Alumnus Joseph Gitler Combats Poverty in Israel

Back to Article
Back to Article

Alumnus Joseph Gitler Combats Poverty in Israel

Hang on for a minute...we're trying to find some more stories you might like.

Email This Story


Staff Writer

Presently, a Fordham Law School (FLS) graduate is providing food for the surprising number of undernourished people in his adopted home of Israel. Joseph Gitler is the founder and chairman of Leket Israel, the largest food bank and food rescue network in the country. With the help of 55,000 annual volunteers, Leket collects and provides over two million meals annually. “I am very privileged that I was able to come here and handle the issue successfully,” Gitler explained.  

Gitler immigrated to Israel with his family in 2000. He was shocked to learn how much food was being wasted, while hunger and poverty were growing in Israel. Even today, Gitler’s shock continues to grow.

Officially, Gitler first began distributing food by using his own car with a home refrigerator. Leket Israel was founded in 2003 and helps impoverished people throughout the country, regardless of their age, gender, ethnic background or religion. They run several projects, including Sandwiches for Kids, which was launched in 2006. There are 850,000 children suffering from hunger in Israel, and many of them have to go to school without sufficient meals. In order to help feed these children, volunteers make and distribute 7,500-8,000 sandwiches every morning in 40 cities.

In March of 2016, Gitler received the country’s prestigious Yigal Alon Prize for his significant impact against hunger. “It is really special for me,” he expressed, “because it is not an award specifically given to an immigrant, but it is given to people living in the country, who have done something pioneering.”

Even though Gitler now takes the leading role in food issues, it is not something he had imagined himself doing when he was a Fordham student. “I was pretty young,” he said. “I went straight from college. I didn’t really know what I wanted to do with my life.”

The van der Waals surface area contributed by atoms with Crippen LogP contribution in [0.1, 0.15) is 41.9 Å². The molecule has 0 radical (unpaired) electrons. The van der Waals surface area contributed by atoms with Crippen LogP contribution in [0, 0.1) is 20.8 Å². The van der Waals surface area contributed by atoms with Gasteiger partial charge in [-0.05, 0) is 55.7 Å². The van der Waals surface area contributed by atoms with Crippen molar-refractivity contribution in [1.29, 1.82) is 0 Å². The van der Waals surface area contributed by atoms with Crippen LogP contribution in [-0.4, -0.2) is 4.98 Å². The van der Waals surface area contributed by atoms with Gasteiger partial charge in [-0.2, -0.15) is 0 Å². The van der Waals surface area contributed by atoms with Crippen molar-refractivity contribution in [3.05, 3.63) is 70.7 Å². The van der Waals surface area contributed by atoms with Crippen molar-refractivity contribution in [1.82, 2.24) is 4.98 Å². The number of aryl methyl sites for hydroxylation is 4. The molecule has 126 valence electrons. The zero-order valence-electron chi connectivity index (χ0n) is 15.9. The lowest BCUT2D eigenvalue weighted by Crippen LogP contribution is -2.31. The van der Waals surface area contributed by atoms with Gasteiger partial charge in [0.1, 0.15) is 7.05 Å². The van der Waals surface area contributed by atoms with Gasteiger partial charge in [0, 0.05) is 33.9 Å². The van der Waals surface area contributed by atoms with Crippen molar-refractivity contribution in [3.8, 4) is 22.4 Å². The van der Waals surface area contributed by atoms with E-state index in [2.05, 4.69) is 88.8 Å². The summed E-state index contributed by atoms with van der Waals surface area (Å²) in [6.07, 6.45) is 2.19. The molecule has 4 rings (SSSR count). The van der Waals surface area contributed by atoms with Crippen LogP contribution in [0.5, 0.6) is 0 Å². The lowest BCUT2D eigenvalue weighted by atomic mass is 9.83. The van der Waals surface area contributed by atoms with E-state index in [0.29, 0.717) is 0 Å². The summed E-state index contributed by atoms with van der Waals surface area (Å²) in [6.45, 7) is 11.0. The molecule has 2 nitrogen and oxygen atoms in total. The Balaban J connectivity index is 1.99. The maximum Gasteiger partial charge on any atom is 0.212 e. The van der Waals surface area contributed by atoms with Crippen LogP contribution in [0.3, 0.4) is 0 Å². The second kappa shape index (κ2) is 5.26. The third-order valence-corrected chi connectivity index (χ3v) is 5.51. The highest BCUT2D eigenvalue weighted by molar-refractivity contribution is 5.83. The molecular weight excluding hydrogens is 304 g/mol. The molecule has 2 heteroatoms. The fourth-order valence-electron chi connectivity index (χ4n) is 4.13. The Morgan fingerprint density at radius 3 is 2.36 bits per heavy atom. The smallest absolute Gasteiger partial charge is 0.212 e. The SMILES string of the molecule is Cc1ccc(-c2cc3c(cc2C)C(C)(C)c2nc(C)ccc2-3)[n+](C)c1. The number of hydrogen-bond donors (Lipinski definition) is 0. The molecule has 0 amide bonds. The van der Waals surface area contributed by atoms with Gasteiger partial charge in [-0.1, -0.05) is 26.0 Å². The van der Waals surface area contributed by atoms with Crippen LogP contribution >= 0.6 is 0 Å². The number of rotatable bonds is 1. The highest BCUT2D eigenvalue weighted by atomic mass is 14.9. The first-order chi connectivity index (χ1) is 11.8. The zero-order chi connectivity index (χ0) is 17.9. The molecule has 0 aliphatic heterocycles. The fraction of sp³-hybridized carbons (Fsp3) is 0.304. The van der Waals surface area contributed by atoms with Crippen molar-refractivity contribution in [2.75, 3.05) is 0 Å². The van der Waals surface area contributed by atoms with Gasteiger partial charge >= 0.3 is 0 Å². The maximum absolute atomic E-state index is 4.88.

Gitler has been living in Israel ever since he immigrated with his wife and five children in 2000. Despite the tense political environment, he finds Israel an exciting place to live. “In many ways, it’s very complicated [in the] Middle East,” he said. “But that makes life very exciting. You never know what is coming next here, good or bad.”

Today, one in five citizens are living below the poverty line in Gitler’s adopted home. Yet, at the same time, about 35 percent of food is being wasted in Israel. “If we could just rescue 25 percent of that food, about 600,000 tons, we would not be hearing of anyone being hungry in Israel,” he said.  

Looking back on the early days, Gitler found that Israel was culturally very different from the United States. He initially struggled with the language, but has since become much more comfortable speaking Hebrew. Gitler faces some major challenges today. “There are so many more people in need than we are able to serve,” he said. Moreover, Gitler has to decide which agency to work with and how much food to give them. “It’s really difficult for us to figure that out,” he explained. “There is no right answer.”

Gitler is continuing to work towards achieving that goal. He aims to distribute 50,000 tons of food per year by 2020. This would make Leket Israel one of the largest food providers and charities in the world. “That is pretty amazing considering the size of Israel, which is around the size of New Jersey,” he said. “[It’s a] very small country, and it gets more attention when you hear how big it is.”

The FLS degree can be used in many ways. Gitler’s example serves as a reminder that each of us can make a positive impact on this world. Gitler has big ambitions for the good he can do. He said, “possibilities are endless, don’t let anything stop you.”

For more information on Lekel Israel, check out their website.